Image elements

What are image elements? How do I create them?

An image element is a type of element that renders a raster image, such as a PNG or JPEG file. Apps can use the Design Interaction capability to add image elements to a user's design.

User experience

When an app adds an image to a user's design, it's uploaded to the user's media library.

This makes it easy for the user to access the image at a later time, but it's important to know that:

  • Creating a large image element, or an app element that contains multiple image elements, can make an app feel slow, as the images are uploaded before they're added to the design.
  • If a user doesn't have a Canva Pro account, they may reach their storage limit, at which point they will start to encounter errors.

Creating image elements

There are two ways to add an image element to a design:

  • As a native element
  • As part of an app element

The following snippet demonstrates how to add an image element to a design as a native element:

import React from "react";
import { getDesignInteraction } from "@canva/design-interaction";
export const App = () => {
const designInteraction = getDesignInteraction();
const handleClick = () => {
const dataUrl = createGradient("#440496", "#3b0388");
type: "IMAGE",
return (
<button onClick={handleClick}>Add image element</button>
function createGradient(color1: string, color2: string): string {
const canvas = document.createElement("canvas");
canvas.width = 640;
canvas.height = 360;
const ctx = canvas.getContext("2d");
if (!ctx) {
throw new Error("Can't get CanvasRenderingContext2D");
const gradient = ctx.createLinearGradient(0, 0, canvas.width, canvas.height);
gradient.addColorStop(0, color1);
gradient.addColorStop(1, color2);
ctx.fillStyle = gradient;
ctx.fillRect(0, 0, canvas.width, canvas.height);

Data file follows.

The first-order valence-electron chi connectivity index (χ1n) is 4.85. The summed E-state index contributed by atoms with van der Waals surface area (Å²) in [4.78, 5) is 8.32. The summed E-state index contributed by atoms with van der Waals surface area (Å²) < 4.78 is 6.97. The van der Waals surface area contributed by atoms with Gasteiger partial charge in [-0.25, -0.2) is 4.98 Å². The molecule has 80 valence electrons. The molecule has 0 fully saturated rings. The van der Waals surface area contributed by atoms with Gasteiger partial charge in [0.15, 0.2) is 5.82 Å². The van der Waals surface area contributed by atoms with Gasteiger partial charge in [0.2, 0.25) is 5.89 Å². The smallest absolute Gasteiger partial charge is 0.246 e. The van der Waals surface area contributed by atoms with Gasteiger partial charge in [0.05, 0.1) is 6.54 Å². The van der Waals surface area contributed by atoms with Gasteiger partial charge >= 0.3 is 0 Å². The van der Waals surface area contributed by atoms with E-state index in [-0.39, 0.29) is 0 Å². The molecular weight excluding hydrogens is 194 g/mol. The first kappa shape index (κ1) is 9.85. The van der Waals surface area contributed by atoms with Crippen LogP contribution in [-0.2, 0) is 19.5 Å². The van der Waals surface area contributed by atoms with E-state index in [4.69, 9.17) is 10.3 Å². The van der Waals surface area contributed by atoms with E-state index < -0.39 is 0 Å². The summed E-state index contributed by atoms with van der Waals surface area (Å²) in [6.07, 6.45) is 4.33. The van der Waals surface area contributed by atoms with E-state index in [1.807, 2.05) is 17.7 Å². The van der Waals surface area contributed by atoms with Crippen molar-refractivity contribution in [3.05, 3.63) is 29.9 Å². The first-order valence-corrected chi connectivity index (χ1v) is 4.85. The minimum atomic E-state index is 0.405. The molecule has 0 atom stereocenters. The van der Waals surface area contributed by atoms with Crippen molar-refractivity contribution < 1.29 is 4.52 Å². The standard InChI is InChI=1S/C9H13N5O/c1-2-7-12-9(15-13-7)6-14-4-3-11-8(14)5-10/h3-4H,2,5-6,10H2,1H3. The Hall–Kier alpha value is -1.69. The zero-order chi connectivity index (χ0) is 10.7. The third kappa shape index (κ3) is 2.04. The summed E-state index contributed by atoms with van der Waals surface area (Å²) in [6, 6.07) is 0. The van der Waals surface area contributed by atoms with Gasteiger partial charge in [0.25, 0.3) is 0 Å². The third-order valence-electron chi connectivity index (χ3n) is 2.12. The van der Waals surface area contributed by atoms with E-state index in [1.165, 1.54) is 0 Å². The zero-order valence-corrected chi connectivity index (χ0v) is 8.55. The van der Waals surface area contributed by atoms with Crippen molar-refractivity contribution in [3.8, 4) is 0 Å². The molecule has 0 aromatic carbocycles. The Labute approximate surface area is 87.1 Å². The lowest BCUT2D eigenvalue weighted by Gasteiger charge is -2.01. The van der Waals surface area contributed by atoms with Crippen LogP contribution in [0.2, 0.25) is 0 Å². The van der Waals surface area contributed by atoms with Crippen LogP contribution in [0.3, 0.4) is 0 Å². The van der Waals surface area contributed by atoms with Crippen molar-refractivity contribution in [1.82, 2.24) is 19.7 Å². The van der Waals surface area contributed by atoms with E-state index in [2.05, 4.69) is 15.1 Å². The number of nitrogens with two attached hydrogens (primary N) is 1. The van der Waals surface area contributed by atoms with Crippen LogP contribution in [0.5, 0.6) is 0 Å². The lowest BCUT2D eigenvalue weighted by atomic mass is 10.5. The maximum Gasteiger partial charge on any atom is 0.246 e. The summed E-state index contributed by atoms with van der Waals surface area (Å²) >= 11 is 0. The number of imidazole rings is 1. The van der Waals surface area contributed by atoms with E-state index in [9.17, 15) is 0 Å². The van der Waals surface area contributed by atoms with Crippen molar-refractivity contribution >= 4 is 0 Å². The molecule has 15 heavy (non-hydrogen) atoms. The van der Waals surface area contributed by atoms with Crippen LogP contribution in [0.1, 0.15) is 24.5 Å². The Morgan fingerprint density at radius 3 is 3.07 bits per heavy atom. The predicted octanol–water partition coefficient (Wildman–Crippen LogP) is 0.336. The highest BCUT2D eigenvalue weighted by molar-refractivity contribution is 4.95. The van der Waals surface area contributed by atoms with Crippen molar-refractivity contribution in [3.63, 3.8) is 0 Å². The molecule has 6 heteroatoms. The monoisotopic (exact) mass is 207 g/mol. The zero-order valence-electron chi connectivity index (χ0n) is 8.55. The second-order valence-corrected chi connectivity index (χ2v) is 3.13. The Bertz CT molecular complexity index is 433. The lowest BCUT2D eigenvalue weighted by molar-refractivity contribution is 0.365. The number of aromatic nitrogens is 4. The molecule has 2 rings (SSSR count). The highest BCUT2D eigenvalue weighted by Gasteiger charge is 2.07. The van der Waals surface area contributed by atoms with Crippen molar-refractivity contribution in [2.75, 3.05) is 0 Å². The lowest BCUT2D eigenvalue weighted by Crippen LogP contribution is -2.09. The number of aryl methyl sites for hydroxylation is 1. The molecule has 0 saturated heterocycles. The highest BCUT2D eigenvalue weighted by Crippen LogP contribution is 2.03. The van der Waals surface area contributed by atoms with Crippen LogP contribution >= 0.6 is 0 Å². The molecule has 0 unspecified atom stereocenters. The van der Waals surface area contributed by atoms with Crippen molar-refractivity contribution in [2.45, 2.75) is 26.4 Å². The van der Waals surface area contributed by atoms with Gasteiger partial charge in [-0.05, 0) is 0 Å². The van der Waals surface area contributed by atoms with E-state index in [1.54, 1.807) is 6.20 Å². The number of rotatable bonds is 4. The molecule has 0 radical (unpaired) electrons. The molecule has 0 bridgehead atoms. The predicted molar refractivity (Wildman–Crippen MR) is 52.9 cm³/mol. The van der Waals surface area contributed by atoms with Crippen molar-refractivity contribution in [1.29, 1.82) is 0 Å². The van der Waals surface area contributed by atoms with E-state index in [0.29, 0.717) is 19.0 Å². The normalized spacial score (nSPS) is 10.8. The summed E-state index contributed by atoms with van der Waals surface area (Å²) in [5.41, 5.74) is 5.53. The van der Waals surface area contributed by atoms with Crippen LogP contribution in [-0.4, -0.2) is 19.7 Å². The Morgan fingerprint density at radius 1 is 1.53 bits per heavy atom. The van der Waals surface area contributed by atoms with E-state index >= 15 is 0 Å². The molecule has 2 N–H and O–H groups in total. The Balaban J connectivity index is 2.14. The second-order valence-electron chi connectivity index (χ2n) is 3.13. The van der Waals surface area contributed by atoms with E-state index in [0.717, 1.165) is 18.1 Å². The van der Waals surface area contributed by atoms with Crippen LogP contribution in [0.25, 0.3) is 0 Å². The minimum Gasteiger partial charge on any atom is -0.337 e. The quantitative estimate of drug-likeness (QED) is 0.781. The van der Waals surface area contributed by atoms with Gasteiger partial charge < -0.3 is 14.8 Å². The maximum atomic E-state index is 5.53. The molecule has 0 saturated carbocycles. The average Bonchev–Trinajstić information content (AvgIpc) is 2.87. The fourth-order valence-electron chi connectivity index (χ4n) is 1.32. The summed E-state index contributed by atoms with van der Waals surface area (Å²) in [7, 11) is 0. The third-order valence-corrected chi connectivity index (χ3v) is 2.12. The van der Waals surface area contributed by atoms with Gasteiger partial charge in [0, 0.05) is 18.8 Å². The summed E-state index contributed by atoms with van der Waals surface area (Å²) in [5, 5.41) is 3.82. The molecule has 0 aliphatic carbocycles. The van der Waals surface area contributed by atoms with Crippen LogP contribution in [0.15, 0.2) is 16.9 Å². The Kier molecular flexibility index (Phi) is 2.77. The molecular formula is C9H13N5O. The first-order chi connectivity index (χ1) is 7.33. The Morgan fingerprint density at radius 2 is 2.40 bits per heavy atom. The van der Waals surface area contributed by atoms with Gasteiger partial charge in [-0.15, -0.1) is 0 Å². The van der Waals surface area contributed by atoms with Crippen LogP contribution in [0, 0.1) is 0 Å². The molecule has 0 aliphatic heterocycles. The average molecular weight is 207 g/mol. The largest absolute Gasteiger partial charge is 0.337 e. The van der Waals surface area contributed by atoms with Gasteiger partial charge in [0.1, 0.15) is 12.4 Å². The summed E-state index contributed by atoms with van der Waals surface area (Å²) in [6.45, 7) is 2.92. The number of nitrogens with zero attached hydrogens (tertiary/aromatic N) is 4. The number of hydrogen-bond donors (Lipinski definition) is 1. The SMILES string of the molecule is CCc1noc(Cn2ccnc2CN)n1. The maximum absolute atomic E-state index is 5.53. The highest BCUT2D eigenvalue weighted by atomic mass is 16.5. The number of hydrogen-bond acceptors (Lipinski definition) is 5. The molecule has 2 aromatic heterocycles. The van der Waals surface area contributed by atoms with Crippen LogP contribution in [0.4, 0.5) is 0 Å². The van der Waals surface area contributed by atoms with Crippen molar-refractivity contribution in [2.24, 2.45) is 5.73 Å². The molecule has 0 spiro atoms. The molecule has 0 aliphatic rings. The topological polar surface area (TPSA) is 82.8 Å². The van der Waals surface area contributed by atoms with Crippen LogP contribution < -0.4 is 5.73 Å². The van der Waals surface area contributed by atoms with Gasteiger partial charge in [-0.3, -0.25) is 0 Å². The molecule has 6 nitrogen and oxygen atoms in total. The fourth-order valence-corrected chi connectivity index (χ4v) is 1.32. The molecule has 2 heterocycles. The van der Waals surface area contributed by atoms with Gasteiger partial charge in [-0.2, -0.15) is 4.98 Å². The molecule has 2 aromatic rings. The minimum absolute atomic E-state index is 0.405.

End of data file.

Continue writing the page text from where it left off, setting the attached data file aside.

return canvas.toDataURL();

To learn more, see Creating native elements.

Creating data URLs

When creating image elements, the image data can be provided as a data URL. This section explains the available options for creating data URLs and when each option is most appropriate.

Importing local images

In the starter kit, the webpack configuration allows images to be imported directly into the app's source code:

import dog from "../assets/dog.jpg";
console.log(dog); // => data:image/jpeg;base64,/9j/4AA...

The imported images are immediately available as data URLs.

This is suitable for small image files that must be loaded for every user, such as static thumbnail images. The downside is that it increases the size of the JavaScript bundle, which increases the app's load time.

Fetching remote images

In the starter kit, we've included a getImageFromUrl function. This function fetches an image from a URL and returns it as an HTMLImageElement. This is more performant than bundling images, as:

  • The images don't increase the size of the app's JavaScript bundle
  • The app can determine at runtime if (or when) to load certain images

To use the getImageFromUrl function, import it:

import { getImageFromUrl, ImageType } from "../utils/get_image_from_url";

Then pass the URL of an image and the type of image into the function:

const image = await getImageFromUrl({
url: "",
type: ImageType.JPEG,

You can use the base64encode method to convert the HTMLImageElement into a data URL:

const dataUrl = image.base64Encode();
console.log(dataUrl); // => data:image/jpeg;base64,/9j/4AA...

Using the Canvas API

The native Canvas API is a good option for generating images programmatically or applying effects to an already loaded image. For example, the following code programmatically generates a pink square:

// Create an HTMLCanvasElement
const canvas = document.createElement("canvas");
canvas.width = 250;
canvas.height = 250;
// Fill the HTMLCanvasElement with a color
const context = canvas.getContext("2d");
if (!context) {
throw new Error("Can't get CanvasRenderingContext2D");
context.fillStyle = "#ff0099";
context.fillRect(0, 0, canvas.width, canvas.height);
// Get the data URL of the HTMLCanvasElement
const dataUrl = canvas.toDataURL();


  • Only PNG and JPEG images are supported.
  • GIFs must be added to a design as videos or embeds, not images.
  • To add an SVG to a design, it must be added as a shape or first imported via the Content capability.